If I had not been subjected to such effective team-building exercises, maybe as an adult I would not be such a loner. Experiences in school can have a devastating effect into adulthood. A British study from Loughborough University showed that physical education in school can be so traumatic that it turns women away from physical fitness for the rest of their lives.
Needless to say, my physical fitness did not improve over the course of my school career. Instead, I developed a slouch and the impression that my perfectly normal body was disabled. A notion that, despite being in perfectly good shape, I held onto until I was 30.
As an adult, I certainly haven't played any of the varsity-style sports that I was expected to take quite seriously as a 10-year-old. For kids who do want to play sports, there are plenty of other opportunities. Most schools have programs outside of gym class for those who want to try their hand at team sports or work toward becoming a professional. Sports are certainly not so underappreciated in our culture that they need to be the standard by which we judge kids and teach them how to take care of their bodies.
To make matters worse, sports in a school setting are not even an effective way to get exercise. According to a 2006 investigation, high school students got an average of 16 minutes of actual exercise a in an hour of gym class. The notion that our school gymnasiums are the breeding ground for our nation’s professional athletes has kept physical education from actually educating children about their bodies or how to use them.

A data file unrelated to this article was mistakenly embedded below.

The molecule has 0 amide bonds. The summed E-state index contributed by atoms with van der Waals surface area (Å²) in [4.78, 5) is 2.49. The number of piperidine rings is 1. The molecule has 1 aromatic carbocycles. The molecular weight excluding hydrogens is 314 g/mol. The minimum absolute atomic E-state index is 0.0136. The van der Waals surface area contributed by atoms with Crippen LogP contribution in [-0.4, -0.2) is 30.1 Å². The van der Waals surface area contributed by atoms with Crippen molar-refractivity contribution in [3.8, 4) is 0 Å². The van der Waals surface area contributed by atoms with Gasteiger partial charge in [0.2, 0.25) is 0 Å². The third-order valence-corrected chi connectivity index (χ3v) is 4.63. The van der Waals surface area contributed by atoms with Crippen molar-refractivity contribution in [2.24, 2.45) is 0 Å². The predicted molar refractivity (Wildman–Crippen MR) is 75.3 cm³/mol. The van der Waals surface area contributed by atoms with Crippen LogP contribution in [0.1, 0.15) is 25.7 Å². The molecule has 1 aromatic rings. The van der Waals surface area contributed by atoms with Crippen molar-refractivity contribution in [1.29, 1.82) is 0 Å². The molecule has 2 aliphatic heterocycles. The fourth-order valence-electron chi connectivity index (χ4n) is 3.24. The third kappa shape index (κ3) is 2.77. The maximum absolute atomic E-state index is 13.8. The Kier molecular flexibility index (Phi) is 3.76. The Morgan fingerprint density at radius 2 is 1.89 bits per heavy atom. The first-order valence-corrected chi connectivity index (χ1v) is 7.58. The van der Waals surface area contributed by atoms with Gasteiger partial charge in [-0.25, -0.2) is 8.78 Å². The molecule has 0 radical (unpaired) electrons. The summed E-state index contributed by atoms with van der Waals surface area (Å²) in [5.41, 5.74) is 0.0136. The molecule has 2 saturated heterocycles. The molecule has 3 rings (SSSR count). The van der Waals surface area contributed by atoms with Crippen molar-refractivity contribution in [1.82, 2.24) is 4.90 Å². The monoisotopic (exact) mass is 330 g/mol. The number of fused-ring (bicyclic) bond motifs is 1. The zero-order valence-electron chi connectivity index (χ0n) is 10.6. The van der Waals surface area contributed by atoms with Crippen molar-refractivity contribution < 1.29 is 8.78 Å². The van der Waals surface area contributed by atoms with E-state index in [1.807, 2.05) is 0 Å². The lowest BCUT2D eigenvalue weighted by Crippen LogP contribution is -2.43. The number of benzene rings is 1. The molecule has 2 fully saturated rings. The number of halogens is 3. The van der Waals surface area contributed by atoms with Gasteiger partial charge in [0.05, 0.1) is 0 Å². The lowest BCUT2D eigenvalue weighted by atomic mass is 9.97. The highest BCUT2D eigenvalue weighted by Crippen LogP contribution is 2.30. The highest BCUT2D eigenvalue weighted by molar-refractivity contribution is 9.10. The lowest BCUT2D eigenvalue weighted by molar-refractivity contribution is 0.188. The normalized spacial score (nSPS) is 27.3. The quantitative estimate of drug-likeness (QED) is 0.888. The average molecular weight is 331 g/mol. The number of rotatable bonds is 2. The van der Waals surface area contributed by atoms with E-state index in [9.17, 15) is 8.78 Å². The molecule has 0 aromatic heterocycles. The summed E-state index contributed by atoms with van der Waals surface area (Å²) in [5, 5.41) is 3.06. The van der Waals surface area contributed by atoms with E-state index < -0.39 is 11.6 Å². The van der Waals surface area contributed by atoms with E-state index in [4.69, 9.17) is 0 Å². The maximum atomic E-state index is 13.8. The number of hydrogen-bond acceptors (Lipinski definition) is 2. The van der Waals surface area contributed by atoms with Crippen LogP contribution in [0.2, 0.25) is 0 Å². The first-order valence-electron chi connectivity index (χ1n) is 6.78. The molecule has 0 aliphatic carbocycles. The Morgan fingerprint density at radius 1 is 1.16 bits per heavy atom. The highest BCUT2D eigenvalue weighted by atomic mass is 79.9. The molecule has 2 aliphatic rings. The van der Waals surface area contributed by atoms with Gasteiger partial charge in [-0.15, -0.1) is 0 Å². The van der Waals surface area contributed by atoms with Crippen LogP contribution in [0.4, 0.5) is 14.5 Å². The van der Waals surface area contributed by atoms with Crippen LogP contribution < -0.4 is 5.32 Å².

Some schools have changed their curricula to reflect a healthier, more inclusive view of physical education. Michelle Obama’s “Let’s Move” initiative promotes healthy eating and a positive outlook to combat childhood obesity. However, many schools still teach that fitness has to be a competitive venture, which rewards those who are already comfortable in their bodies while making others flounder their way into adulthood needlessly diminished and damaged.
Due to budget constraints, some schools are doing away with physical education altogether. This would have looked like a miracle to me as a kid, but as an adult I can appreciate the value of physical fitness and how detrimental it is for children to remain focused and immobile all day.
Many states have passed bills to extend physical education time, adding 200 minutes a week. But according to a study from Cornell, 200 minutes translated to a measly eight-minute increase in active time. The study, based on an annual survey of high schoolers by the Centers for Disease Control and Prevention, showed that even students did not believe gym class was serving its purpose.
The solution seems pretty simple. Start teaching kids how to do the things they can do, better. Most kids can run and jump and skip. Let them. They don’t have to race or see who scores the most points. Teach them about what they can do rather than what they can’t. Show them their bodies can be a key to their future happiness, not an obstacle to it.